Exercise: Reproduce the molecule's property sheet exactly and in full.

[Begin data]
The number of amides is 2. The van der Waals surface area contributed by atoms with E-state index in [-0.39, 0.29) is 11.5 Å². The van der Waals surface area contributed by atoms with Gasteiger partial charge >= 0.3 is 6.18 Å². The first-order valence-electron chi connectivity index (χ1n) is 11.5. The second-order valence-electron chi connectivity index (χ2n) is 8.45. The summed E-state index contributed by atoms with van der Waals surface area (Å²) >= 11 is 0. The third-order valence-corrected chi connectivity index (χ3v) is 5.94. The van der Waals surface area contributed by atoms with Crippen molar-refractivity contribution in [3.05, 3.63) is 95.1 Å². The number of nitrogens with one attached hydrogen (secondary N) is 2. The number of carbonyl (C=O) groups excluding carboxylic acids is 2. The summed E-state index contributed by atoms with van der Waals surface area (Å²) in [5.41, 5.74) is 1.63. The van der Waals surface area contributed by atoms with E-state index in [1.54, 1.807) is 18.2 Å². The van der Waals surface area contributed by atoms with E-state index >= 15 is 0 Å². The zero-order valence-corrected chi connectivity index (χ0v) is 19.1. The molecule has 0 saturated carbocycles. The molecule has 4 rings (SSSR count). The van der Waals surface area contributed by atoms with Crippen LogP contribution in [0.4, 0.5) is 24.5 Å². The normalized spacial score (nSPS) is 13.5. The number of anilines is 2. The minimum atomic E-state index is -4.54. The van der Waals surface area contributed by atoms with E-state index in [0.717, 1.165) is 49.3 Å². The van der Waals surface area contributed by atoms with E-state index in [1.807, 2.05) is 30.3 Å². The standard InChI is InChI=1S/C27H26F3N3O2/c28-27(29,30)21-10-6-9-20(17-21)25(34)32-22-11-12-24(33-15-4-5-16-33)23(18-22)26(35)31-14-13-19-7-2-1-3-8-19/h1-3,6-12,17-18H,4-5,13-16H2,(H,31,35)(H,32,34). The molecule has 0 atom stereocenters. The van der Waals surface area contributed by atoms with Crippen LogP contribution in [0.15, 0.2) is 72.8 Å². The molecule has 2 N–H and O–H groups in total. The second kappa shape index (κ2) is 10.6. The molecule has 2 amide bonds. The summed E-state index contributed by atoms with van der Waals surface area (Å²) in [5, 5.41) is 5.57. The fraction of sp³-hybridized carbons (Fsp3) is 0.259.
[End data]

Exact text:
The number of amides is 2. The van der Waals surface area contributed by atoms with E-state index in [-0.39, 0.29) is 11.5 Å². The van der Waals surface area contributed by atoms with Gasteiger partial charge >= 0.3 is 6.18 Å². The first-order valence-electron chi connectivity index (χ1n) is 11.5. The second-order valence-electron chi connectivity index (χ2n) is 8.45. The summed E-state index contributed by atoms with van der Waals surface area (Å²) >= 11 is 0. The third-order valence-corrected chi connectivity index (χ3v) is 5.94. The van der Waals surface area contributed by atoms with Crippen molar-refractivity contribution in [3.05, 3.63) is 95.1 Å². The number of nitrogens with one attached hydrogen (secondary N) is 2. The number of carbonyl (C=O) groups excluding carboxylic acids is 2. The summed E-state index contributed by atoms with van der Waals surface area (Å²) in [5.41, 5.74) is 1.63. The van der Waals surface area contributed by atoms with E-state index in [1.54, 1.807) is 18.2 Å². The van der Waals surface area contributed by atoms with E-state index >= 15 is 0 Å². The zero-order valence-corrected chi connectivity index (χ0v) is 19.1. The molecule has 0 saturated carbocycles. The molecule has 4 rings (SSSR count). The van der Waals surface area contributed by atoms with Crippen LogP contribution in [0.4, 0.5) is 24.5 Å². The normalized spacial score (nSPS) is 13.5. The number of anilines is 2. The minimum atomic E-state index is -4.54. The van der Waals surface area contributed by atoms with E-state index in [0.717, 1.165) is 49.3 Å². The van der Waals surface area contributed by atoms with E-state index in [1.807, 2.05) is 30.3 Å². The standard InChI is InChI=1S/C27H26F3N3O2/c28-27(29,30)21-10-6-9-20(17-21)25(34)32-22-11-12-24(33-15-4-5-16-33)23(18-22)26(35)31-14-13-19-7-2-1-3-8-19/h1-3,6-12,17-18H,4-5,13-16H2,(H,31,35)(H,32,34). The molecule has 0 atom stereocenters. The van der Waals surface area contributed by atoms with Crippen LogP contribution in [0.15, 0.2) is 72.8 Å². The molecule has 2 N–H and O–H groups in total. The second kappa shape index (κ2) is 10.6. The molecule has 2 amide bonds. The summed E-state index contributed by atoms with van der Waals surface area (Å²) in [5, 5.41) is 5.57. The fraction of sp³-hybridized carbons (Fsp3) is 0.259.